Céline Sciamma has once again made one of the best films of the year with her latest project and follow-up to the brilliant Portrait of a Lady on Fire, Petite Maman. The film follows Nelly (Joséphine Sanz), a child who has recently lost her grandmother and travels with her parents to clean out her recently departed grandparent’s house. One day while exploring in the forest next to the house, she finds another young girl and the two develop a friendship that is much more than meets the eye.
One thing that Sciamma proves to be so brilliant at is her understanding and use of time. Between this and her previous feature, she has crafted two extraordinary films about the fleeting nature and the fragility of our human experience. How that relationship affects our connection with those around us. What is so damn impressive about Petite Maman is it manages to craft something so profound, life-affirming, and genuinely touching in well under ninety minutes. It also manages to do so in a way that feels so deep and true to the way a child views complex emotions they have never had to grapple with before. Nelly is a wonderful protagonist who views the world with such wonder, imagination, and curiosity. This is a film that is completely devoid of cynicism. It deals with very sad and complicated feelings for a child, but it approaches each character with love and warmth, exchanging judgment for understanding.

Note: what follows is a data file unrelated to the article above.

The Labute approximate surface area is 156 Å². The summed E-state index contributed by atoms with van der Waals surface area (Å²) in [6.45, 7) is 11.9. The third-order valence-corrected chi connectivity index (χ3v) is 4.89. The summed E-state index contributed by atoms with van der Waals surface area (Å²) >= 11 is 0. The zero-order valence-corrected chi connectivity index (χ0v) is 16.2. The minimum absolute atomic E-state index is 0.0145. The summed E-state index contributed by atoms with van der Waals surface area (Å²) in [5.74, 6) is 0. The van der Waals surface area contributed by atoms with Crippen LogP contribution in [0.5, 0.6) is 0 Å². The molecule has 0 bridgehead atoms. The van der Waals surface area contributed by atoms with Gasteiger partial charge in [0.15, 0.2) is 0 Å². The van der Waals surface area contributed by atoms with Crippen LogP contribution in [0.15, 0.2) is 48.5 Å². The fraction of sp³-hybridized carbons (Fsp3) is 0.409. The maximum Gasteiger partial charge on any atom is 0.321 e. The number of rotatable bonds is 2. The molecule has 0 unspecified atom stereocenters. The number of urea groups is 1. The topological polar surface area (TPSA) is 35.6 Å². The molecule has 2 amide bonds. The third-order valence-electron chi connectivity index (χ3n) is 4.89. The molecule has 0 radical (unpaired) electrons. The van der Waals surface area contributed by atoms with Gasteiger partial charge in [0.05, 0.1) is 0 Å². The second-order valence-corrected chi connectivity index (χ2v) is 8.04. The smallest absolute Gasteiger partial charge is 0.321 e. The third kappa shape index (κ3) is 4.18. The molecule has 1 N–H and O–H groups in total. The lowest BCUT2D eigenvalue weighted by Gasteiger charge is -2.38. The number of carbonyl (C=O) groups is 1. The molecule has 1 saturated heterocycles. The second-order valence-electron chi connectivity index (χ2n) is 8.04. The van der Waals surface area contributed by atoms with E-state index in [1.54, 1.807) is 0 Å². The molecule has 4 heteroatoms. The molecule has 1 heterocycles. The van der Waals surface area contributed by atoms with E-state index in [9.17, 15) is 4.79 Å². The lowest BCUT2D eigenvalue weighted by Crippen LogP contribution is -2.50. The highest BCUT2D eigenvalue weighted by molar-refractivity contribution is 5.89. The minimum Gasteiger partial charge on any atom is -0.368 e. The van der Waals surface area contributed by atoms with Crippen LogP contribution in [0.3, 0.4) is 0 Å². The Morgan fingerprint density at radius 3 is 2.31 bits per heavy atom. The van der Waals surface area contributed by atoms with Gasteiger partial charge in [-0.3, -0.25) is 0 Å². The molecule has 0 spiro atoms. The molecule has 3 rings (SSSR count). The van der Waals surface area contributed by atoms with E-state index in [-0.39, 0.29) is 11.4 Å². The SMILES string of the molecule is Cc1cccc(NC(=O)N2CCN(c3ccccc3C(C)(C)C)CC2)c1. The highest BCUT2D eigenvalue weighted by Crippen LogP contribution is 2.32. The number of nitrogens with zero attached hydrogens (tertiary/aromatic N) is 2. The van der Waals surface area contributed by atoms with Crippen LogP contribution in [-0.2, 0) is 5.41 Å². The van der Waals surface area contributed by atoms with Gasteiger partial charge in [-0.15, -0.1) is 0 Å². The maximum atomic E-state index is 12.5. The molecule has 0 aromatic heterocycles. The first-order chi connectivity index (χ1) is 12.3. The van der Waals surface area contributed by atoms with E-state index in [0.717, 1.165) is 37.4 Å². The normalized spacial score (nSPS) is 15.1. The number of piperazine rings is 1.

The film also displays one of the most beautiful portraits of motherhood I have seen in a film. I love the mother-daughter relationship in this film so much. It feels so honest and complex; it manages to do so with a minimalist nature that I found to be wonderful. Petite Maman isn’t a film that needs over-the-top sentimental scenes to pack an emotional punch. It does more with a sentence than other films do with entire monologues of characters pouring their hearts out. There are lines of dialogue that are seared into my mind because I was so moved by them. It feels honest in a way no movie about childhood has for me in quite some time.
There honestly aren’t enough superlatives to draft here to describe how much I love this film. No spoilers here, so all I will say is that the third act of this film completely leveled me. There are scenes where I was actively attempting to fight back sobs. The emotional catharsis Petite Maman reaches for is incredibly ambitious for something so small in scale, but it pulls it off in a way that feels completely effortless. It knocked the wind out of me.
If you do not seek out the experience of watching this film, you are making a massive mistake. Rarely do films like Petite Maman come around that craft a world as hopeful as this one. Many filmmakers at the Telluride Film Festival this year explained they made their films as an attempt to counter the chaos of the modern world with an antidote that would move audiences and allow an escape. Walking away from the festival, the filmmaker who accomplished that for me is without question Céline Sciamma. What a magical and irresistible film she has crafted in Petite Maman. For one hour and twelve minutes, it helped me to believe the world is capable of being a better place.
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